Irish children are starting school much too young according to a new study
Sending your child off to 'big school' is a huge milestone, and it is not uncommon for mums and dads to worry about whether or not out little ones are ready for it when the times rolls around.
In my native Norway, children start school by the calendar year the year they turn six – meaning some will have turned six before school starts in late August, the rest will celebrate their sixth birthdays before the year is out.
However, back when I started primary school in the late 1980s, the age you went to school was seven, and currently, it is actually being debated in Norway whether or not the school-starting age should indeed be brought back up to seven, with many professionals and also parents arguing that six is too young – and that starting school too soon is not only shortening your children's childhood, but also harming their later school career too.
In Finland, which is frequently being praised for having the best school system in the world at the moment, children start school at seven – and have no homework at all in primary school, instead they are being encouraged to play and play outside as much as possible. And yet, studies have shown they often outperform their peers from countries where homework is not only mandatory, but also seen as the best way of getting the work done.
Seven is the magic age
And now it seems yet another study has come out backing this evidence up – that delaying school makes all sorts of sense. According to a a team of researchers in Denmark, it would seem Finland is right – seven is the best age for a child to start school.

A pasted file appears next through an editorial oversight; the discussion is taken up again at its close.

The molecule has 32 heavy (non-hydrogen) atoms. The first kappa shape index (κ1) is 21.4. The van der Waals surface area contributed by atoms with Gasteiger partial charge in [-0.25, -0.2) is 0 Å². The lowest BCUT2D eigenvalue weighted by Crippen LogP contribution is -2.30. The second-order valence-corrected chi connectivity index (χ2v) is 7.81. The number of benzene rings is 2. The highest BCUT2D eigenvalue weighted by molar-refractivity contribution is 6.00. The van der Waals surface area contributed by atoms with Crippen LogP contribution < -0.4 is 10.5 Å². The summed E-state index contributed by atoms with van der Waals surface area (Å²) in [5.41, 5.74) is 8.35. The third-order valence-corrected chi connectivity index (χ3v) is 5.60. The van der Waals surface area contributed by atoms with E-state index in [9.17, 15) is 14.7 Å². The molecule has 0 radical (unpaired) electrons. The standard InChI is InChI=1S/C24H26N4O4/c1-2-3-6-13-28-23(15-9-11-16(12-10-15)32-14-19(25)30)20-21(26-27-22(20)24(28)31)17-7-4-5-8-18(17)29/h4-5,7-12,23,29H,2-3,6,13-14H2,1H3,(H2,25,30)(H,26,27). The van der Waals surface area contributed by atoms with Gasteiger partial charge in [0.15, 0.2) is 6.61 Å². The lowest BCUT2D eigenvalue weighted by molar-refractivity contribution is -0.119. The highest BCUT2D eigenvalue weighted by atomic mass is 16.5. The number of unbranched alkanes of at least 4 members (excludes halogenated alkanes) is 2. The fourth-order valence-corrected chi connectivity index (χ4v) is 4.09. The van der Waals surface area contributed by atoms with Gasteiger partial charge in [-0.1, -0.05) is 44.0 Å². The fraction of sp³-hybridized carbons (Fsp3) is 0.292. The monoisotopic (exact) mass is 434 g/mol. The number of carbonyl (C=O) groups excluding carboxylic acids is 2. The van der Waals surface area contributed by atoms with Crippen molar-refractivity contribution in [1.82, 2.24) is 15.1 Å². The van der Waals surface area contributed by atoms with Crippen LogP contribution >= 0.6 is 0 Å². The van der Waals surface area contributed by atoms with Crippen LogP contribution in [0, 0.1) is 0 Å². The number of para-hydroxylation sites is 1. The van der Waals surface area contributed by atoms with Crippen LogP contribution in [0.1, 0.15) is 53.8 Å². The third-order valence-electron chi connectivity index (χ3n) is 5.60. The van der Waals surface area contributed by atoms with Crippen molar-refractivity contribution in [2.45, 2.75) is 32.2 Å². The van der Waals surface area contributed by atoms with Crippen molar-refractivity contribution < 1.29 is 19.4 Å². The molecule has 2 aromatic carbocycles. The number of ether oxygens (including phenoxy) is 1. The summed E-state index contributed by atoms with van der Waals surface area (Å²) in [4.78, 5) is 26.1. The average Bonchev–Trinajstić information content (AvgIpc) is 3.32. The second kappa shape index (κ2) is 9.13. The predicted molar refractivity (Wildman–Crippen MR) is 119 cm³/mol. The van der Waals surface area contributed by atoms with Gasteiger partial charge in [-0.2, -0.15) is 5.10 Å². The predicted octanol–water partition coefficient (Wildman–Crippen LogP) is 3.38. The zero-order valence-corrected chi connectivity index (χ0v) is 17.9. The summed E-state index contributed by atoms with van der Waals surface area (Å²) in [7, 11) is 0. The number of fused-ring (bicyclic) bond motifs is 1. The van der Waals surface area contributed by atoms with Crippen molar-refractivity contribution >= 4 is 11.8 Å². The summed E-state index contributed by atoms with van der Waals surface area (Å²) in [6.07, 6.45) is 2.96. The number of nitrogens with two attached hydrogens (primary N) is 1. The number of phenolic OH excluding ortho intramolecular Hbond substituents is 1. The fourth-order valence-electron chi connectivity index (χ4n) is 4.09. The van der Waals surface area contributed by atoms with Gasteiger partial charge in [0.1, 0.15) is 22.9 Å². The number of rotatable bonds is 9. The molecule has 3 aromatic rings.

In fact, according to these researchers, the delay can benefit their mental development, even reducing levels of inattention and hyperactivity.
In the latest study, investigators Thomas Dee and Hans Henrik Sievertsen used the Danish National Birth Cohort (DNBC) study to collect their data. The DNBC included responses from 54,241 parents on measures of mental health when their kids were 7 years old and 35,902 responses when the kids were 11.
Dee and Sievertsen found kids who started kindergarten a year later than average students had 73% better scores on tests of their hyperactivity and inattention four years later.
Dee explains: “We found that delaying kindergarten reduced inattention and hyperactivity by 73 percent, for an average child at age 11. It virtually eliminated the probability that an average child at that age would have an ‘abnormal’, or higher-than-normal rating for the inattentive-hyperactive behavioural measure.”
The professor added that this is “some of the most convincing evidence seen to support what parents and policy-makers have already been doing – choosing to delay kindergarten entry”.
Sievertsen agrees, telling Quartz of his study: "We were a bit surprised at how persistent the effect was."